Since the PTAB declared two of my Bunch O Balloons patents obvious in an institution decision earlier this year, I have visited with many lawmakers and officials to describe my ordeal: six (6) patents, one (1) notorious infringer, five (5) cases in district court, eight (8) appeals to the CAFC, four (4) preliminary injunctions, eight (8) PTAB petitions, four (4) trials instituted, and $18M in legal costs. This is just the beginning as we have not even gotten to trial yet.
There are two reactions that come from lawmakers and officials. The first reaction is from those that did not actively support the America Invents Act (AIA). They are appalled and incredulous that the PTAB is siding with infringers against the examiners and inventors. And they admit they are powerless because of both current patent legislation and the control of the U.S. Patent and Trademark Office (PTO) by interests much more powerful than inventors and voters.
The other reaction comes from those that created and supported the America Infringes Act. To their credit, they have begun to acknowledge the there have been some unintended consequences. But they quickly slip into the mantra that the PTAB is necessary to prevent trolls from asserting “bad patents” with frivolous lawsuits. Lawmakers and officials are now demanding that we inventors provide the data to prove that the PTAB is broken and that reforms will not result in trolls filing frivolous lawsuits with “bad patents.” Challenge accepted.
I ran a few simple queries in Docket Navigator. Readers can check it themselves by following the links below (account required):
- 4,637 Patents in PTAB (Court/Agency = PTAB)
- 1,582 Decisions (Determination = Unpatentable OR Not unpatentable)
- 3,055 Patents in Limbo / No Decision (4,637 – 1,582)
- 1,343 Defective Patents (Determination = Unpatentable)
- 239 Compliant Patents (1,582 – 1,343)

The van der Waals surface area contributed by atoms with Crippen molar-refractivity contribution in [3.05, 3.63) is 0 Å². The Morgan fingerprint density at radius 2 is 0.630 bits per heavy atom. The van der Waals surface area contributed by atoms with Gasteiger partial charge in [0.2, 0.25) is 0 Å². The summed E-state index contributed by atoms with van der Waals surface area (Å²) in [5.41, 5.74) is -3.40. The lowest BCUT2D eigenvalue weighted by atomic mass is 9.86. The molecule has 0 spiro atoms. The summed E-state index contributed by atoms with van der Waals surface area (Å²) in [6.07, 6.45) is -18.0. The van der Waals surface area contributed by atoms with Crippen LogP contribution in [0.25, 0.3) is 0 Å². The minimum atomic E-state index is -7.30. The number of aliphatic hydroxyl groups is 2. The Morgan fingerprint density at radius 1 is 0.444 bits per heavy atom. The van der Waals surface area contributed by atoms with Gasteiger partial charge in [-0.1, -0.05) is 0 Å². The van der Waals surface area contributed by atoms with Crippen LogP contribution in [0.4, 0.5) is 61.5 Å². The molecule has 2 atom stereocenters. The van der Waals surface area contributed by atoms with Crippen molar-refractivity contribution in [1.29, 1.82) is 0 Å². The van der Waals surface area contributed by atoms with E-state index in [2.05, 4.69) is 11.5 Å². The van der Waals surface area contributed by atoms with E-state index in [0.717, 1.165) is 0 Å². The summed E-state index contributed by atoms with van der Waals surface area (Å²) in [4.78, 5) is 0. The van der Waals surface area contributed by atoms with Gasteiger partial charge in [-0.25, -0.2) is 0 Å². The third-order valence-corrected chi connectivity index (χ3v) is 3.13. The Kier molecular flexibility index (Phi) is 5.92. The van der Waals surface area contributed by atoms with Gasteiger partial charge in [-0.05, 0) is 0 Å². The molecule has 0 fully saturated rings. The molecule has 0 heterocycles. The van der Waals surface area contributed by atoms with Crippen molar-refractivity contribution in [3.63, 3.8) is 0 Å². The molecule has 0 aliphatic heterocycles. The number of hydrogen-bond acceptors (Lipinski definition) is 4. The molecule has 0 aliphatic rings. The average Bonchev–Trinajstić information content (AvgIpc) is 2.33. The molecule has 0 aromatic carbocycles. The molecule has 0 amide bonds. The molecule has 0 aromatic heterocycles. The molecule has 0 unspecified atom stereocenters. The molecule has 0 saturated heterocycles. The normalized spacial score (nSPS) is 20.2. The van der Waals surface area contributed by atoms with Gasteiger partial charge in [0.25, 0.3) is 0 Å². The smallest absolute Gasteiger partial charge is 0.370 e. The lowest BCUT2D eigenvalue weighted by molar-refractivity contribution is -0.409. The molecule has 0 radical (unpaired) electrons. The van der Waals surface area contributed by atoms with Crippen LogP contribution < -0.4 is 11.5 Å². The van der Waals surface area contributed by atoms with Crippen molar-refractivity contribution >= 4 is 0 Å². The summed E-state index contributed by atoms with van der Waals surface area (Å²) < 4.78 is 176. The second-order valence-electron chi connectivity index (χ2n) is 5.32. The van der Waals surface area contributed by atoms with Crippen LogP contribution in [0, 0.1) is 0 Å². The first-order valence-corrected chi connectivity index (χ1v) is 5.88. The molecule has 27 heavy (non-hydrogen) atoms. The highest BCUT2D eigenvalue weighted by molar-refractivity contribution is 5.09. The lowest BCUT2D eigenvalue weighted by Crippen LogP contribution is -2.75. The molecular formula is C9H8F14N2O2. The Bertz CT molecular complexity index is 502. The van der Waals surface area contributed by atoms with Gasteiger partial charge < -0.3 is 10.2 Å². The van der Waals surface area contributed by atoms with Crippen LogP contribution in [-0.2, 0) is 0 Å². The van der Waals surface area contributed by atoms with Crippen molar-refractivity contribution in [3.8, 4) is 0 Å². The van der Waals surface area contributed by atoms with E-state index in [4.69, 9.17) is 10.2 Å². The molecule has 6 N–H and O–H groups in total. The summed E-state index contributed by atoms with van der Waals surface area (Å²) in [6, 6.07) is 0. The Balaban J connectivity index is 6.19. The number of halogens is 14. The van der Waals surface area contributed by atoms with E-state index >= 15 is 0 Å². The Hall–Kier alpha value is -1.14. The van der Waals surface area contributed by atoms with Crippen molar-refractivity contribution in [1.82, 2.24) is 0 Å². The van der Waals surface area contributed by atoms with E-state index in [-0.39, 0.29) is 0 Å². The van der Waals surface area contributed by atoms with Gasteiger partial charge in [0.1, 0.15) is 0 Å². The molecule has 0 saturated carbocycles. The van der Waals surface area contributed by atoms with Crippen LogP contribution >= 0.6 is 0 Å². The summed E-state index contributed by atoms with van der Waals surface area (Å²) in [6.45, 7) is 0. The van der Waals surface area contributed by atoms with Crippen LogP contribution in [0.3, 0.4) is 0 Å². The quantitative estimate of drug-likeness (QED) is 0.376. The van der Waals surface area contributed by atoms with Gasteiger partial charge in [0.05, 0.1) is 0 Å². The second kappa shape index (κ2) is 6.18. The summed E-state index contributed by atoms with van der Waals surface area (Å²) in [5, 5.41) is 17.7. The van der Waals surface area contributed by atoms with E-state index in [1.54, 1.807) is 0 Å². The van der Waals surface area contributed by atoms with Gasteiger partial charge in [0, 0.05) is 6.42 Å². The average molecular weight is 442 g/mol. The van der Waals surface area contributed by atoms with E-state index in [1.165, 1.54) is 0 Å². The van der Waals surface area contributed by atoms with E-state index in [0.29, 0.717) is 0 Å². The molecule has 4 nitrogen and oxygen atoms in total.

- 85% Patent defect rate according to PTO/PTAB (1,343 ÷ 1,582)
- 6-8% Patent defect rate according to PTO/OPQA
- 66 Adjudicated “bad patents” in past 30 years (Determination = Invalid; Remedy = Attorney Fees)
- 263 Patents upheld in court and challenged in PTAB (Determination = Not invalid AND [Unpatentable OR Not unpatentable])
- 200 Patents decided wrongly by PTAB (Determination = Not invalid AND Unpatentable)
- 63 Patents decided correctly by PTAB (263 – 200)
- 76% Of good patents in district court called “bad patents” by PTAB (200 ÷ 263)
The first thing that informed readers should do is throw out all of the statistics published by the PTO and Lex Machina that report the results of petitions instead of patents. As abused inventors from Zond know, with unlimited serial petitions it is useless to survive one petition if the next one is instituted and takes out the patent. Of the 4,637 patents challenged in the PTAB, 3,055 did not reach final decision and are therefore in limbo. They cannot be counted one way or the other. Of the 1,582 patents with a final written decision, 1,343 were found to have defects by the PTAB. That is an 85% defect rate. Only 239 patents were affirmed to be fully compliant with the statutes by the PTAB. Yet the Office of Patent Quality Assurance (OPQA) claims a 6-8% defect rate. This is consistent with my experience where the examiner cited all the prior art and initialed parallel PTAB trials as references, the OPQA and TC Director are signed off on allowance, the PTO Director signed my patents, and the PTAB is now overruling them – one after another.